Every year since 1970, the American Federation of Labor and Congress of Industrial Organizations (AFL-CIO) has observed April 28 as Workers’ Memorial Day. On this day, businesses, unions and individuals around the world remember those who have been injured or killed due to workplace accidents. In 2014 alone, nearly 5,000 people lost their lives to hazardous working conditions. Millions of other workers were injured in some way or another.
This year, the AFL-CIO is pushing for reform in workplace conditions, including safer, healthier conditions and higher wages. Countries around the world also observed International Workers Memorial Day for their own fallen workers. The reason why is simple: To call attention to hazardous working conditions, and to instigate legislation for safer workplaces. The mission was succinctly stated by Mary Harris “Mother” Jones: Mourn the dead and fight for the living. Though this is a national issue, it really hits close to home in South Carolina.
The National Picture
According to the US Department of Labor, workplace fatalities rose across the board by about 2 percent between 2013 and 2014. However, the rates in certain demographics rose more than others. For workers over 55 years old, fatalities rose by 9 percent to 1,621. That’s the highest number of fatalities for this age group since the DOL started tracking statistics in 1992.
In order to help prevent such tragedies, the Occupational Safety & Health Administration (OSHA) instituted new reporting mandates on January 1, 2015. Before these new rules were in place, employers only had to report fatalities and incidents in which three or more employees were hospitalized. Now, reports must be filed if even one worker is hospitalized. In addition, all amputations and lost eyes must also be reported. Since January 2015, more than 10,000 serious injuries have been reported to OSHA. This has allowed the agency to “better target resources where needed, and engage employers in high-hazard industries to identify and eliminate hazards.”
2015 also saw other improvements in workplace conditions. OSHA implemented new rules that limited the amount of silica dust in workplaces, which is expected to eliminate 600 fatalities and 1,000 cases of silicosis annually. In addition, the Mine Safety and Health Administration (MHSA) declared new regulations to reduce the amount of coal dust in mines and to ensure constant monitoring for dust. While these are giant strides forward, the AFL-CIO knows there is still much work to be done.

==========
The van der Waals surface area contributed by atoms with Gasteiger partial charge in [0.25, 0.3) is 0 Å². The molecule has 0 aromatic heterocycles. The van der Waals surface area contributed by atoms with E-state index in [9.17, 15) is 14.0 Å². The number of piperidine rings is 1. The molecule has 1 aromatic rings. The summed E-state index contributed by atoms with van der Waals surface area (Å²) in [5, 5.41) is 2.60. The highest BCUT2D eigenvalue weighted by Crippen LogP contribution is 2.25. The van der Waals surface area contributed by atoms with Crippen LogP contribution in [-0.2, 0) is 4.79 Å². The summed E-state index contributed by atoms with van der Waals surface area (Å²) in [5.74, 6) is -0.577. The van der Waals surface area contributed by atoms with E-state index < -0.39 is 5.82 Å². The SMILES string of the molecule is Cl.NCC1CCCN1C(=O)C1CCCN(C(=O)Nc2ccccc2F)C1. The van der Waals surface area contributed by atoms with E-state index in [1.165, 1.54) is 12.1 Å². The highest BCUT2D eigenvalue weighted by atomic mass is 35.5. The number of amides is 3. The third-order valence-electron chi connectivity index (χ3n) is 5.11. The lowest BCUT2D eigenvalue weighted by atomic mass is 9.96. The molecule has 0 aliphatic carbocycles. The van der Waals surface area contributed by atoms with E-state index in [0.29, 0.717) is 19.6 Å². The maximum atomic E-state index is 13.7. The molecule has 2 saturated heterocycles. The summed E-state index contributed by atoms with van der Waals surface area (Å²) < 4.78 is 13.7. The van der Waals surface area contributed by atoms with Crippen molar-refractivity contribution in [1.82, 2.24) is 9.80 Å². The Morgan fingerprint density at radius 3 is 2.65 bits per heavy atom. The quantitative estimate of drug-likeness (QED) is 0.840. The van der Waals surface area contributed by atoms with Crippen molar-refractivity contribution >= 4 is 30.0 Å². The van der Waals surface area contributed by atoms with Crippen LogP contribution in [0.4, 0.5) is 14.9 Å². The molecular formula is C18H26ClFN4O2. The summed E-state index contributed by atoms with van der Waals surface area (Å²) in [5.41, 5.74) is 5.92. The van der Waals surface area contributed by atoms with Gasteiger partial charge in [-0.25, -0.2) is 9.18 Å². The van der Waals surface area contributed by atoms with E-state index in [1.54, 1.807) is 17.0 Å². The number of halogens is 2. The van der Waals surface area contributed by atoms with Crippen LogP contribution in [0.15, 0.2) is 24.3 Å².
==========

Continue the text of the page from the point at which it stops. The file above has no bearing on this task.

Focusing on South Carolina
In 2014, 64 people were killed on the job in South Carolina. The greatest majority of these deaths were in the natural resources, construction and maintenance industries. Looking at it another way, the greatest majority of people died due to transportation incidents. Overall, these rates make South Carolina the 21st deadliest state in the nation.
However, injuries and illnesses statistics are a bit bleaker. In 2014, there were a reported 34,500 cases. While the majority of all OSHA cases are preventable, enforcing every single rule would be downright impossible. With South Carolina’s current number of OSHA investigators versus the total number of workplaces, it would take about 150 years to visit every single one. That’s why it’s important for employers — and employees — to be familiar with OSHA regulations and common safety practices, and to ensure they are being followed.
Continuing the Fight
Unfortunately, at times it seems like fighting for employee rights is an uphill battle — and those at the top tend to have superior weaponry. Business groups, lobbyists and other parties are trying everything they can to eliminate current and future protections and rights of employees. After all, instituting safety regulations usually costs businesses money, which is their top priority. If you work for an employer who would rather see greater profit margins than safe and happy employees, you know this truth all too well.
That’s not to say every workplace puts employees at the bottom of the priority list. But for groups like the AFL-CIO, even one worker having to perform their job in unnecessarily hazardous environments is too many. That’s why they fight every single day for the rights of employees and ensure their rights are being protected. They push for tougher regulations and laws that allow workers to do their jobs without worrying about being injured or killed. And when it comes down to it, these are rights every single person should be entitled to, not ones that should require a battle.